Walter Hellerstein, Distinguished Research Professor & Shackelford Distinguished Professor in Taxation Law Emeritus here at the University of Georgia School of Law, recently delivered a lecture at the Institute for Austrian and International Tax Law, Vienna University of Economics and Business.
As a visiting professor at the institute, Hellerstein spoke on “Addressing the Direct and Indirect Tax Challenges of the Digital Economy: Reflections of a US State Tax Lawyer on Recent International and Subnational Developments.” Video of his lecture is here.
Walter Hellerstein, Distinguished Research Professor & Shackelford Distinguished Professor in Taxation Law Emeritus here at the University of Georgia School of Law, has 2 new publications:
► The second edition of his book Taxing Global Digital Commerce has just been issued by Wolters Kluwer. It was co-authored with Professor Arthur Cockfield and Professor Marie Lamensch, of the law faculties of Queen’s University Law in Canada and Vrije Universiteit Brussel in Belgium, respectively. Here’s the publisher’s overview:
Taxing Global Digital Commerce studies the tax challenges presented by cross-border digital commerce and reports on the rapidly changing environment surrounding the challenges. Digital commerce – the use of computer networks to facilitate transactions involving the production, distribution, sale, and delivery of goods and services – has grown from merely streamlining relations between consumer and business to a much more robust phenomenon embracing efficient business processes within a firm and between firms. Inevitably, the related taxation issues have grown as well. This latest edition of the preeminent text on the taxation of digital transactions revises, updates and expands the book’s coverage that reflects the significant changes that had been made to the content of the earlier volumes. It includes a detailed and up-to-date analysis of income tax and VAT developments regarding digital commerce under the Organisation for Economic Co-operation and Development and G20 Base Erosion and Profit Shifting (BEPS) reforms. It then explores the new EU VAT rules for both tangible and intangible Internet supplies and the implications of digital commerce for US state retail sales and use tax regimes, taking account of the significant developments resulting from the 2018 US Supreme Court decision in Wayfair.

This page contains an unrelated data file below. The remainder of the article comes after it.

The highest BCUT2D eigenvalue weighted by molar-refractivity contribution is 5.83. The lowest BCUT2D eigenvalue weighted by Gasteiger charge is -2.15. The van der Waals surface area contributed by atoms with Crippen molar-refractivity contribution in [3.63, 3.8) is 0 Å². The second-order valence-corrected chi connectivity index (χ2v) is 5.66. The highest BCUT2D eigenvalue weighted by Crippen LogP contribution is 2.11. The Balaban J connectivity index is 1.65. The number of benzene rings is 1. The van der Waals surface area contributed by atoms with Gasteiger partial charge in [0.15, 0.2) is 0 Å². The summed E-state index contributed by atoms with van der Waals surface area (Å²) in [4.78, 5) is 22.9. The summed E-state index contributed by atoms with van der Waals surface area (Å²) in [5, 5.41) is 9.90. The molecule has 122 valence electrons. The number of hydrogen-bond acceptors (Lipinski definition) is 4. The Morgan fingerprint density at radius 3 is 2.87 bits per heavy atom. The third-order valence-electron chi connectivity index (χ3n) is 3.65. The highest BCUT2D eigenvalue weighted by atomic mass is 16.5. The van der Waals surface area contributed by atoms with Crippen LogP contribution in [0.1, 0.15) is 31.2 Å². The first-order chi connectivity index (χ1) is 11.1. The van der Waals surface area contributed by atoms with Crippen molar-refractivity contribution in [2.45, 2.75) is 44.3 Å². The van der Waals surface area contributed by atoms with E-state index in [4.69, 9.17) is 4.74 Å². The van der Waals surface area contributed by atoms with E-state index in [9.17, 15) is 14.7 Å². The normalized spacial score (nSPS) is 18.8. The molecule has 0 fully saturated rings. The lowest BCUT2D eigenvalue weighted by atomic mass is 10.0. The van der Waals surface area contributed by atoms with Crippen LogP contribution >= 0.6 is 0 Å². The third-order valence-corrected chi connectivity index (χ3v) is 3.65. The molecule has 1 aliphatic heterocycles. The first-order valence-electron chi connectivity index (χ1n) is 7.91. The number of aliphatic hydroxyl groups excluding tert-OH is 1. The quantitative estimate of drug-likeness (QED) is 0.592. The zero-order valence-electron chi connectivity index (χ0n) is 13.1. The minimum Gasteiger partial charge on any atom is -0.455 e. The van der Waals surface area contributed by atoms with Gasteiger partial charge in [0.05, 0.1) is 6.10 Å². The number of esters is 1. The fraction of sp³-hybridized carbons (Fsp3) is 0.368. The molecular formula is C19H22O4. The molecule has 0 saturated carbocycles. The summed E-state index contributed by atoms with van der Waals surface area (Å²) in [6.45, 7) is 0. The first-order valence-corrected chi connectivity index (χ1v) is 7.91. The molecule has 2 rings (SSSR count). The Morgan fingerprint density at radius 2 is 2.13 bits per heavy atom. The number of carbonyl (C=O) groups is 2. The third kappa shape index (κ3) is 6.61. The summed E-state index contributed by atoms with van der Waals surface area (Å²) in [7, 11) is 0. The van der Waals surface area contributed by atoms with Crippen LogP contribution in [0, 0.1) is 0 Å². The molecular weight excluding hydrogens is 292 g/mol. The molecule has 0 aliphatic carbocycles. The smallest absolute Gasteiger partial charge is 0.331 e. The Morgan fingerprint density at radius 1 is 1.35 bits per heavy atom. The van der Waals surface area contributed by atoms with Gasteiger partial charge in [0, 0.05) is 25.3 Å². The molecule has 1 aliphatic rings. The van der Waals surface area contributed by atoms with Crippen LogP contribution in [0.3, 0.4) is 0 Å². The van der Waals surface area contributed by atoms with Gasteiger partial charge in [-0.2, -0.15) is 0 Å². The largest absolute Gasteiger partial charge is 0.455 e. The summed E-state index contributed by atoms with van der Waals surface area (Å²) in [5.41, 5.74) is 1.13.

► Also just published is a new article by Professor Hellerstein, entitled “Reflections on the Cross-Border Tax Challenges of the Digital Economy.” It appears at 96 Tax Notes International 671 and in 94 Tax Notes State 615.
Walter Hellerstein, Distinguished Research Professor & Shackelford Distinguished Professor in Taxation Law Emeritus here at the University of Georgia School of Law, recently presented his scholarship in Austria.
Hellerstein spoke on “U.S. Experience and Recent Developments in the Collection of Tax on Online Sales” at a conference titled “Court of Justice of the European Union: Recent VAT Case Law” held at the Institute for Austrian and International Tax Law at the Wirtschafts Universität Wien / Vienna University of Economics and Business.
Professor Walter Hellerstein served as panelist at a high-level meeting on tax policy in Paris, France, earlier this month.
The Organisation for Economic Co-operation and Development Fourth Meeting of the Global Forum on VAT (value-added tax, known in some countries as goods and services tax, or GST), took place April 12-14 at the OECD’s conference center.
Participating in the Global Forum were senior tax officials, representatives of international organizations and business enterprises, and academics from around the world. Professor Hellerstein took part in two plenary panels, on “VAT/GST Design and Operations in the Digital Age: Lessons Learned,” and on “Addressing New VAT/GST Challenges and Increasing the Efficiency and Effectiveness of VAT Administration: Lessons Learned and Future Action.”
Hellerstein is Distinguished Research Professor & Francis Shackelford Distinguished Professor in Taxation Law Emeritus here at the University of Georgia School of Law. He is widely published on issues related to taxation in a global context, and last spring was a guest professor at the Vienna University of Economics & Business.